I have traveled extensively throughout the United States and have often looked in wonder at the vastness of the mountains, forests, plains and deserts that early settlers had to navigate as they pushed west. I realize in the area of Alzheimer’s treatment my husband and I are pioneers. We are pushing forward, hoping for a better life.
I’ve come to understand that doctors don’t always have all the answers for caregivers. So on top of everything else we often act as medical advocates for our loved ones. An example of this is no one told me about clinical trials.* I heard an announcement on the radio that prompted me to call an Alzheimer’s clinical research center in San Francisco.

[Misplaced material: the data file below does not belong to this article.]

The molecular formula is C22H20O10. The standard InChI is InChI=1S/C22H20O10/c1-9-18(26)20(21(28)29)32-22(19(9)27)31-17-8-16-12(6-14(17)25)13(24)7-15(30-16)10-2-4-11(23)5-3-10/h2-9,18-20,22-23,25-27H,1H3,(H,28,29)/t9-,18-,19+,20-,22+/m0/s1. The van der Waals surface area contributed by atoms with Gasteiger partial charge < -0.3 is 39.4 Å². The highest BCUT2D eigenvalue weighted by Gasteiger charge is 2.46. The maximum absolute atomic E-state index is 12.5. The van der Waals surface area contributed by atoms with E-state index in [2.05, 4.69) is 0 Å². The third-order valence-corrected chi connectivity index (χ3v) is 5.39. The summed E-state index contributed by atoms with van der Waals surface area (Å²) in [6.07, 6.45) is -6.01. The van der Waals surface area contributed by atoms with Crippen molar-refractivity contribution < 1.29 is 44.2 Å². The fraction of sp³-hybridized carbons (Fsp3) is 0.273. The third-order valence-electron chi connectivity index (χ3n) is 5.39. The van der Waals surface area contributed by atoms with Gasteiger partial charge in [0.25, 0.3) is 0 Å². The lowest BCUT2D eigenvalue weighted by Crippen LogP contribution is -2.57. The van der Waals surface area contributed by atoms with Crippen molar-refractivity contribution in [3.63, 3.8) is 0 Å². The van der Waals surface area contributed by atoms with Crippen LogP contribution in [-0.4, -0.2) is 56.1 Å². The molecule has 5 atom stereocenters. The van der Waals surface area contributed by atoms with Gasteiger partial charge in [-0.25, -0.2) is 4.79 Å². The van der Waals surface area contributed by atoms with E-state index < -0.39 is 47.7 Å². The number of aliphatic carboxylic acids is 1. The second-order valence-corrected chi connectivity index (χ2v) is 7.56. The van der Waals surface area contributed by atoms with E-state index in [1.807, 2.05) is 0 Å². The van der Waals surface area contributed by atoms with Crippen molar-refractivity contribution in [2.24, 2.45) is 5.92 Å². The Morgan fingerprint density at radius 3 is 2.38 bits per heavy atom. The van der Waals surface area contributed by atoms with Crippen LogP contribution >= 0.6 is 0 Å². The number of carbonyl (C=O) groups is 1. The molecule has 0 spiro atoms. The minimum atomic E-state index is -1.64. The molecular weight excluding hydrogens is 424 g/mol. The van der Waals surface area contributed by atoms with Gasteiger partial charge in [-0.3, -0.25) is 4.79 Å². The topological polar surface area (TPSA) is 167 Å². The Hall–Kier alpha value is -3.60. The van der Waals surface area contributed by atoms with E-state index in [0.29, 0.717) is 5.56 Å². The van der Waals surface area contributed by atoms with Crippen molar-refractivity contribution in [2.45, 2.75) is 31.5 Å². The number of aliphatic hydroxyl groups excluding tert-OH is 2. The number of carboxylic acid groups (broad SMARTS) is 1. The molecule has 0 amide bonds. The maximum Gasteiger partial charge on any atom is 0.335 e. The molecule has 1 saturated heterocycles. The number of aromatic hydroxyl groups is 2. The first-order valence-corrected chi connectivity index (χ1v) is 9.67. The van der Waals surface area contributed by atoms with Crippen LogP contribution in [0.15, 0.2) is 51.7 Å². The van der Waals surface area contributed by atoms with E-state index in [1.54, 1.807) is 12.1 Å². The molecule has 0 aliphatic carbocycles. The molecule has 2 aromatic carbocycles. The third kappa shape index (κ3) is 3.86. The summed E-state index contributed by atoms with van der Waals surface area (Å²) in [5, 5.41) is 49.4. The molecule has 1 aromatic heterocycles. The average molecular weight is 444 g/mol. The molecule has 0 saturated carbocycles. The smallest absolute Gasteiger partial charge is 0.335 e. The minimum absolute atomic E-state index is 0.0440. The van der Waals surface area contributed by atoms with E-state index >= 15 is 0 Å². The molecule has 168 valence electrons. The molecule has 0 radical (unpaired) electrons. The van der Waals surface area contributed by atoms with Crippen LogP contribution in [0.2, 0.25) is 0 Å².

It was there that I discovered the array of studies being done to combat this disease. However, along with a glimmer of hope was the fear I might be putting my husband in even greater jeopardy. Before we selected a clinical trial we discussed the possibility it could either cure him or kill him.
At a presentation the Alzheimer’s Association offered, I asked a clinical researcher speaker how to determine what would be the best clinical trial for my spouse: she answered, “You have to decide what level of risk you are willing to take.”
Surprisingly, I understood. Didn’t like it, but understood, because the reality is my husband has a terrible terminal disease.
I recently told my family physician that my biggest—and hardest—decisions involved John’s quality of life. And as time goes on and John’s disease worsens, I might be willing to take on more risk than I am today. Like many caregivers I’m moving through uncharted territory.
*The Alzheimer’s Association TrialMatch can help connect individuals with clinical studies throughout the country.